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The need for new ways to bridge the gap between research and practice is clear; the use of evidence-based prevention programs and implementation with fidelity in practice are strikingly limited. For example, the U.S. Department of Education (2011) evaluation of the use of evidence-based prevention programs in substance abuse and school crime reported that only 7.8% of school programs met a standard of being research-based. Of these research-based programs, 44% met standards for being implemented with fidelity. Therefore, approximately 3.5% of all the school-based prevention programs in the study were both research-based and implemented with fidelity. This study illustrates the proverbial gap between research and practice and the clear need for better ways to bridge the two.
Historically, funders, scientists and practitioners have been aware of the need to bridge research and practice dating as far back to the 1862 Morrill Act, which was designed to create land-grant colleges and universities to better educate the population to avail themselves of knowledge of agriculture and mechanics. Early models of dissemination in business, agriculture, pharmaceuticals, and the behavioral sciences recognized the need for agents and systems of change that fostered diffusion and adoption of innovations (Fairweather & Davidson, 1986; Havelock, 1973; Rogers, 2003). In 2008, the Interactive Systems Framework for Dissemination and Implementation (ISF) was created to help bridge research and practice by specifying the systems and processes required to support dissemination and implementation of evidence-based programs, processes, practices, and policies (Wandersman et al, 2008). The ISF identifies three key systems necessary for this process which include the Prevention Synthesis and Translation System, the Prevention Support System, and the Prevention Delivery System. In the four years that have passed since the publication of the first special issue on the ISF in AJCP, many researchers and practitioners have applied the key concepts and themes found in the ISF to their current work. The articles in the second special issue on the ISF serve as an extension and complement to the original work. In this introduction to the issue, we outline the roots and history of the ISF, highlight progress in dissemination/implementation resulting from the ISF, and provide a brief overview of the articles contained in this special issue.
In a presidential address to the Society for Community Research and Action, Wandersman (2003) called for the development of a field of community science which has as a major goal-- to improve the quality of life in our communities by improving the quality of the practice of treatment, prevention, health promotion, and education. Community science is an interdisciplinary field, which develops and researches community-centered models that enable communities to use evidence-based interventions more effectively and efficiently. The limitations of concentrating only on research-to-practice models were described and the need for broader models was requested. The ISF emerged, in part, from Wandersman’s call to define and develop a Community Science and to find more effective means of understanding and supporting the transfer of innovation between/among practitioners, consumers, researchers, and policy makers. At the same time, the Division of Violence Prevention (DVP) at the Centers for Disease Control and Prevention (CDC) was challenged by the knowledge that there were evidence-based approaches for the prevention of problems such as youth violence and child maltreatment, but these effective approaches were not being widely adopted or implemented with quality.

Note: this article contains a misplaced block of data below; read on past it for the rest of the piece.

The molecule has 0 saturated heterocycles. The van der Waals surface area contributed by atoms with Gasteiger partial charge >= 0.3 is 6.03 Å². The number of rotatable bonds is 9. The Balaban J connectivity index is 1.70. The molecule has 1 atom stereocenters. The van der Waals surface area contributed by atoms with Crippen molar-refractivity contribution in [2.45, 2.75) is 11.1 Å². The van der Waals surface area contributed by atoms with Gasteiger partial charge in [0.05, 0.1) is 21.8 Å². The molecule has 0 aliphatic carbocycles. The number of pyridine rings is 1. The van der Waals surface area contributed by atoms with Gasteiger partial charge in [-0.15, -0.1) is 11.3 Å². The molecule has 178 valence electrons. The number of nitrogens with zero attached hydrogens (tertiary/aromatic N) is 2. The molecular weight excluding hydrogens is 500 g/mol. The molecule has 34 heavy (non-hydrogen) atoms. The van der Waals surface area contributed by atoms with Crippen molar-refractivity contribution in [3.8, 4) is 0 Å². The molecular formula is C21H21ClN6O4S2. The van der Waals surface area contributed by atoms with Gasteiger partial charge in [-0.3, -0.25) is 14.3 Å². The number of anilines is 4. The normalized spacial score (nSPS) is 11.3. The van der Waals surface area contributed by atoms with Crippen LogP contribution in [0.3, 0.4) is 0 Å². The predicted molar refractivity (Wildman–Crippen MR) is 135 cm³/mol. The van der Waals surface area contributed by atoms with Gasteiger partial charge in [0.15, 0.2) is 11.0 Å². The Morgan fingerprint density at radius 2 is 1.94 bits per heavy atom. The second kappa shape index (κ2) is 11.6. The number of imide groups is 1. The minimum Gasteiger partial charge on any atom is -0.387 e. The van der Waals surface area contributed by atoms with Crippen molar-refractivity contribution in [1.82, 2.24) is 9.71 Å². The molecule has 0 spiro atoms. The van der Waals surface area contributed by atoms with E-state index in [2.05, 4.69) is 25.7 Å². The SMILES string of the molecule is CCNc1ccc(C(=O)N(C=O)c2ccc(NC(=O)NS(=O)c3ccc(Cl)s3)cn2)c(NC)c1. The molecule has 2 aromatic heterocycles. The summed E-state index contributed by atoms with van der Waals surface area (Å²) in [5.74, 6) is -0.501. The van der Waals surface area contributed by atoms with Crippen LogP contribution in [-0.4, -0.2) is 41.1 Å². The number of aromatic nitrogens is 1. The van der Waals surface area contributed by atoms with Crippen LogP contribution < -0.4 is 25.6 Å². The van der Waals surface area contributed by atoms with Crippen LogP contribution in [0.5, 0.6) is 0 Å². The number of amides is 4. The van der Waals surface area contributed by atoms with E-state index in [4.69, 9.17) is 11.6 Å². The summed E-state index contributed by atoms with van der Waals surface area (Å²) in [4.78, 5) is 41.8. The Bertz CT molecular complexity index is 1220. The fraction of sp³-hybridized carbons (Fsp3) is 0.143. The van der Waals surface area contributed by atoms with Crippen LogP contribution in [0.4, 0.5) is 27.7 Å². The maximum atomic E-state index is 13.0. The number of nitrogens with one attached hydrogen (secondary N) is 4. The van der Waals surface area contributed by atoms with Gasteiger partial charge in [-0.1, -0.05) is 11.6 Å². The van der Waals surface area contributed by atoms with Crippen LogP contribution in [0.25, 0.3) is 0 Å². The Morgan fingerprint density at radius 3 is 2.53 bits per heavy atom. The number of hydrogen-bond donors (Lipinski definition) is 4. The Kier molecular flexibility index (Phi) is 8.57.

In recognition of the need for stronger collaboration and support between research and practice, the CDC’s DVP, the University of South Carolina, and Miami University initiated a three year dissemination/implementation planning project (Saul et al., 2008). The effort resulted in the creation of the ISF framework and the initial adoption and expanded application of the ISF within CDC projects and programmatic efforts. For example, DVP used the ISF to identify challenges for each of the three systems and accompanying research ideas to address the challenges, as well as, actions taken in response to the planning process to illustrate how a funder can use the ISF to bridge science and practice (Saul, Duffy et al. 2008). In another CDC example, the Division of Reproductive Health at CDC used the framework proactively in the Promoting Science Based Approaches to Teen Pregnancy Prevention Project (Lesesne et al., 2008). The framework was introduced to a broader audience in the American Journal of Community Psychology special issue on the ISF in 2008 (Wandersman et al., 2008) that included authors from several disciplines and interest in multiple content areas. Awareness and early interest in the ISF occurred quickly as demonstrated by several events including presentations at: the 2009 NIH Conference on the Science of Dissemination and Implementation, at the American Evaluation Association-CDC Summer Evaluation Institute (Wandersman & House, 2010), Biennial meetings of the Society for Community Research and Action (Flaspohler et al., 2007; Wandersman et al., 2005) the Annual Convention of the American Psychological Association (Flaspohler, Paternite, Wandersman, & Weist, 2005), the Annual Conference of the Society for Prevention Research (Flaspohler, Duffy, et al., 2005), and globally in Japan, Brazil, and New Zealand (university lectures by Wandersman).